I do not usually quote very large blocks of texts, but I want to make an exception in this case. Joe Posnanski hits all the right notes, as usual:
In this, A-Rod may be singular in our sports scene. Everybody else has rabid defenders. If you take a moment to bash Bob Knight … or Tiger Woods … or Tony La Russa … or Derek Jeter … or Terrell Owens … or Kobe Bryant … or Ben Roethlisberger … or Michael Vick … … or Peyton Manning … or Tim Tebow … or Phil Mickelson … or Randy Moss … or Roger Clemens … or John Calipari … or Roy Williams … or Barry Bonds … or just about any other athlete or coach who might spark negative views (even if is is because they are so positively portrayed), there will likely be a swam or people who will tell you (with gusto) that you are wrong. There are a lot of people who believe John Rocker was misunderstood. But you more or less can bash A-Rod with impunity. Few will disagree. Not many believe him misunderstood…….
But, the funny thing is: To bash A-Rod properly is to concede the numbers. It is to admit — even relish — in the idea that he has been a player who had done extraordinary things. It is to grant him his natural talent, perhaps even to grant him his intense work ethic. To bash A-Rod is to outflank him. It is to say he has done those extraordinary things only for the glory of himself. It is to say that he wants constant praise for his hard work. It is to say that while the numbers look good, they do not reveal his inner weaknesses. It is to say that he cheated to compile those remarkable numbers — he could not have done it naturally. It is to say that he does not play the game right……
Still, it seems to me the key factory here is: It’s A-Rod. And all that entails. I mean, let’s face it … if that was Albert Pujols running across the mound, and that was a pitcher who has accomplished as much as Dallas Braden griping about it — say Anibal Sanchez or someone — it seems to be there would be a whole lot of “Shut your fat face, kid,” talk going on across the country.
But it’s not Pujols. It’s A-Rod. And because it’s A-Rod, there are suddenly a lot of people saying: “Yeah, you can’t just run across the mound — everybody knows that!” Because it’s A-Rod there are people admiring Dallas Braden for standing up to the big bully who dared stomp on his new carpet. Because it’s A-Rod, the story is lively and the coverage is intense and the opinion seems to be at least leaning Dallas Braden’s way. Hey look: Another reason to despise A-Rod! Dallas Braden got it right in this way. In this world of ours, you can’t go wrong standing against taxes, the declining levels of our schools and Alex Rodriguez.
Few may defend A-Rod, but I am certainly one of them, precisely for the reasons Joe highlights. No matter what Alex does, he will always be “outflanked.” Fans and players alike will always find a way to turn things that he has done into a major blight upon the face of the game, even in situations where the same actions done by a more respected player would be lauded as gritty, tough, and smart. When he plays well, people complain that he is too wrapped up in his statistics. When he helps the team to a title, his joy is explained away as being relief at having repaired his legacy. No matter what Alex does, he cannot win with an overwhelming majority of the MLB fan base.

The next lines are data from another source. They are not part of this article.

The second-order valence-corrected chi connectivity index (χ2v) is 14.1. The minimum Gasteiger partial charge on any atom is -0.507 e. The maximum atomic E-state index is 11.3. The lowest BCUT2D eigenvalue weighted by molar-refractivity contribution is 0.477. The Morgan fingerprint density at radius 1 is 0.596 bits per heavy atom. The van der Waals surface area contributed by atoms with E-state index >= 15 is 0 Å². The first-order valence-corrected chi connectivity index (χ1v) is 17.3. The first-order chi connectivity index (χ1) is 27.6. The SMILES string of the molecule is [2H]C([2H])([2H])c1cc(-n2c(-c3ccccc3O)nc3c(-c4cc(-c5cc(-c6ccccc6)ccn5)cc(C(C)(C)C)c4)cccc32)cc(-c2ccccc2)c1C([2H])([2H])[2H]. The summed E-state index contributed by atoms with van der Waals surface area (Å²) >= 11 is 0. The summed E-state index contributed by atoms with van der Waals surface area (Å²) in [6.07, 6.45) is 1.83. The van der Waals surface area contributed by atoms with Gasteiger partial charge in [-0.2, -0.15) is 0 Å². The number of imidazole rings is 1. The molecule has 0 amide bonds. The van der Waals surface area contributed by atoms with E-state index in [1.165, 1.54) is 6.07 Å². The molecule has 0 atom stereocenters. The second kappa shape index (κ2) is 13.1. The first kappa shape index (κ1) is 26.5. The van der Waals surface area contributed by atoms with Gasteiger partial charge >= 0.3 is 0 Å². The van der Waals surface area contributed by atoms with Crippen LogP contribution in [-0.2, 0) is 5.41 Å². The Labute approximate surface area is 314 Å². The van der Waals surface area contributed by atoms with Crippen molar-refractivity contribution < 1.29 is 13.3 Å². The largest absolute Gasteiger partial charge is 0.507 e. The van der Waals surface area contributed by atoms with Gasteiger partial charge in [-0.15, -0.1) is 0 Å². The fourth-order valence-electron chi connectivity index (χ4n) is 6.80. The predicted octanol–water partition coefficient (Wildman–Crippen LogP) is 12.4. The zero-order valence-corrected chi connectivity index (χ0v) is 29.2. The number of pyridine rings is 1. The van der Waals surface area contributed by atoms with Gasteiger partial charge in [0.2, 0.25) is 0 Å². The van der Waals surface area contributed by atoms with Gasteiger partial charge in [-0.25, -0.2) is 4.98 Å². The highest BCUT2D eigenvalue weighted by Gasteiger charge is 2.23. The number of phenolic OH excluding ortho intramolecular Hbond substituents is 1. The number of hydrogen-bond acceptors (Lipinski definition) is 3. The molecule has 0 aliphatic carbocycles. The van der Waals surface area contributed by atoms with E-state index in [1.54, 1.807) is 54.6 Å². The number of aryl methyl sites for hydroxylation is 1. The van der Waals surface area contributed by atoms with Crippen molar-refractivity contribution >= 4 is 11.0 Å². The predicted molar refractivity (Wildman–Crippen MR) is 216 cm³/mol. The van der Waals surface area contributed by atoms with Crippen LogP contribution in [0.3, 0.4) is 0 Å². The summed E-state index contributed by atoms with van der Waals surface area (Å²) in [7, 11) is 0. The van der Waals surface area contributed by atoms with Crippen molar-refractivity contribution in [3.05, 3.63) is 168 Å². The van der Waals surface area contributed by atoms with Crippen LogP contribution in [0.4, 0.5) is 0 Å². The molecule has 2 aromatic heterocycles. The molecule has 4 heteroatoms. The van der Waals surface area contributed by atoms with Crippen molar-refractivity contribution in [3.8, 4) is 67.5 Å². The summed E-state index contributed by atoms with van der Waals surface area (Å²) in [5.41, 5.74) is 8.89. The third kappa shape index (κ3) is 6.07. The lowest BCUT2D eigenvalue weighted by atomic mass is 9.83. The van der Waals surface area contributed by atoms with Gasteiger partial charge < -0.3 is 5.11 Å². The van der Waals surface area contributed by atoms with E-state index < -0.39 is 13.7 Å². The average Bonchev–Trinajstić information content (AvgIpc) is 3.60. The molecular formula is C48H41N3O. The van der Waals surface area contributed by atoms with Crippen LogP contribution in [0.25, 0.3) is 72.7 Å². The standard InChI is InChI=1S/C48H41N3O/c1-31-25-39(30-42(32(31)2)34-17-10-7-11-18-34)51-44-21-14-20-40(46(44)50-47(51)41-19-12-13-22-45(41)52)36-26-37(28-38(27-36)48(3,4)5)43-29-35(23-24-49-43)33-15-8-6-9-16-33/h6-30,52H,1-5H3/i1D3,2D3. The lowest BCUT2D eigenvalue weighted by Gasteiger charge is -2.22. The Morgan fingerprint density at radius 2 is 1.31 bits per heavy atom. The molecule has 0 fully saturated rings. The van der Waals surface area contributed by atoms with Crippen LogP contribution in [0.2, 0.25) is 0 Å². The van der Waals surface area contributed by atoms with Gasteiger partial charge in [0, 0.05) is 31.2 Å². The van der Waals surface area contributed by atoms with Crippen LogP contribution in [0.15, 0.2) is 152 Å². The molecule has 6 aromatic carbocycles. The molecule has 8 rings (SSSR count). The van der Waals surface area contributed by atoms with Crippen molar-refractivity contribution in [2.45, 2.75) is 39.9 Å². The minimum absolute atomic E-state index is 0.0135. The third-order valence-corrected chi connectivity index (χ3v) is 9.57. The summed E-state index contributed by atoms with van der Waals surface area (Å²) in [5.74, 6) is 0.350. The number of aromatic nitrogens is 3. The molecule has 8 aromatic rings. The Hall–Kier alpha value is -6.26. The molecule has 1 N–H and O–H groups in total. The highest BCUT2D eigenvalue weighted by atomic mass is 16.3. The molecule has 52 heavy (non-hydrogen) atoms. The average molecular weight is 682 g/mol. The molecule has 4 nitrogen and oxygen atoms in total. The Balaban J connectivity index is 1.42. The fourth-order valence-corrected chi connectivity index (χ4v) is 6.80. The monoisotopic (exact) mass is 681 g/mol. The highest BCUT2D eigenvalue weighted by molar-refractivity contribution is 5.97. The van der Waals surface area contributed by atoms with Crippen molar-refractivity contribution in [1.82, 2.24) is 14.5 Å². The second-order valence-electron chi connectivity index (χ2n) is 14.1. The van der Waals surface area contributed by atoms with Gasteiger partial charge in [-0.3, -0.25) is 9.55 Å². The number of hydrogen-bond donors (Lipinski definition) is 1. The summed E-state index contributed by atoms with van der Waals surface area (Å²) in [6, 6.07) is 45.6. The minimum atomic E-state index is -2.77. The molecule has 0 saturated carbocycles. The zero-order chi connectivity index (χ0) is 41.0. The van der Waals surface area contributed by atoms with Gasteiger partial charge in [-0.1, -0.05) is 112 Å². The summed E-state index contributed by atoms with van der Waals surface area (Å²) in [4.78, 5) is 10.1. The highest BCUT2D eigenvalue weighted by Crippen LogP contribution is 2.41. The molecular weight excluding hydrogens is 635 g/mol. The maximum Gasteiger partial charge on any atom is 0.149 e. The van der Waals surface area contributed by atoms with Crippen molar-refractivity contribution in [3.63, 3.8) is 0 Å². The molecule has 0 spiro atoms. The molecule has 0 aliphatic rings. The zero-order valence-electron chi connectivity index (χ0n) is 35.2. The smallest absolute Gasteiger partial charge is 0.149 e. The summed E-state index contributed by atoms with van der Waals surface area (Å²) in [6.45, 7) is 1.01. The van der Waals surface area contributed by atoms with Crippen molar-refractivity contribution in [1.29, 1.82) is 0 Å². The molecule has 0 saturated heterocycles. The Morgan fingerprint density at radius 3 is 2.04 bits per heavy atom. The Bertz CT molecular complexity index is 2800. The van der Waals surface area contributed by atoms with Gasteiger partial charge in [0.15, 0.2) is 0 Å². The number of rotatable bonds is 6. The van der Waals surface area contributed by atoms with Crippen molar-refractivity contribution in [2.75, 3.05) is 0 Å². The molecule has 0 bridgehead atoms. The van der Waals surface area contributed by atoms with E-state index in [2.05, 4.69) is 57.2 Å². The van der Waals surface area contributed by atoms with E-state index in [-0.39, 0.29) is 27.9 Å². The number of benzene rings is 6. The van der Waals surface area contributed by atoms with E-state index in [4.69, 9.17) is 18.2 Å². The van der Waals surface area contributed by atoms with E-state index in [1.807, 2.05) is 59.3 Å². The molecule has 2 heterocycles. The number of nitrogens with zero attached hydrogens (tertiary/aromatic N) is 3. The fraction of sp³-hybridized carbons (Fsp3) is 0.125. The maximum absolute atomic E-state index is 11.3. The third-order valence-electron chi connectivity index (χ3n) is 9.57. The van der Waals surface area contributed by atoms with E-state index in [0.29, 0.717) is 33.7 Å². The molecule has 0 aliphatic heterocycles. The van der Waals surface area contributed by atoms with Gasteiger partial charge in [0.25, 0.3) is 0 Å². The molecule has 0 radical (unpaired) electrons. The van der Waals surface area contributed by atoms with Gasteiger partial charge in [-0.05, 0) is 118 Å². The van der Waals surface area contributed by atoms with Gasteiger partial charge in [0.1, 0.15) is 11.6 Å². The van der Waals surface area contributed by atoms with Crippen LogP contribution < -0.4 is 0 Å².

The reason for this sort of hatred is simple: Alex is the symbol of athlete greed, receiving two contracts that greatly exceed any other contract in the history of the sport. Once people dislike a public figure, a form of confirmation bias sets in regarding any subsequent events, whereby they interpret each occurrence negatively to justify their dislike of the player. In this case, everything that happened subsequent to Alex signing that deal became justification for an irrational hatred of a player who simply had the nerve to earn a lot of money.
The facts are that Alex Rodriguez is likely to go down as one of the top 10 players of all-time, and he has gotten to that point by playing the right way. He never takes a game or even a play off, always hustles, and does whatever it takes to win. He understands his place in the Yankee tradition and the clubhouse hierarchy, deferring to Jeter by changing positions and then always deferring to him in the clubhouse. He has an intense desire to win, as nobody was more thrilled to have helped the Yankees to a championship in 2010 than Alex. Furthermore, Alex desperately wants to be liked. While that does make some of his mannerisms inauthentic at times, I simply cannot hate a player who so desperately cares about what the fanbase thinks about him. He does not dismiss the fans and just do what is best for Alex, but tries to say and do things that will make the fanbase happy. He may fail miserably at times, but I respect the fact that he is trying.
Has Alex made some poor decisions and mistakes? Sure. But when those mistakes are made by the Andy Pettitte’s of the world, everyone finds a way to move on. When Alex does it, millions of articles are written trying to dissect his explanation and question his motives. He is a human being, and is by nature flawed. That does not make him deserving of hate.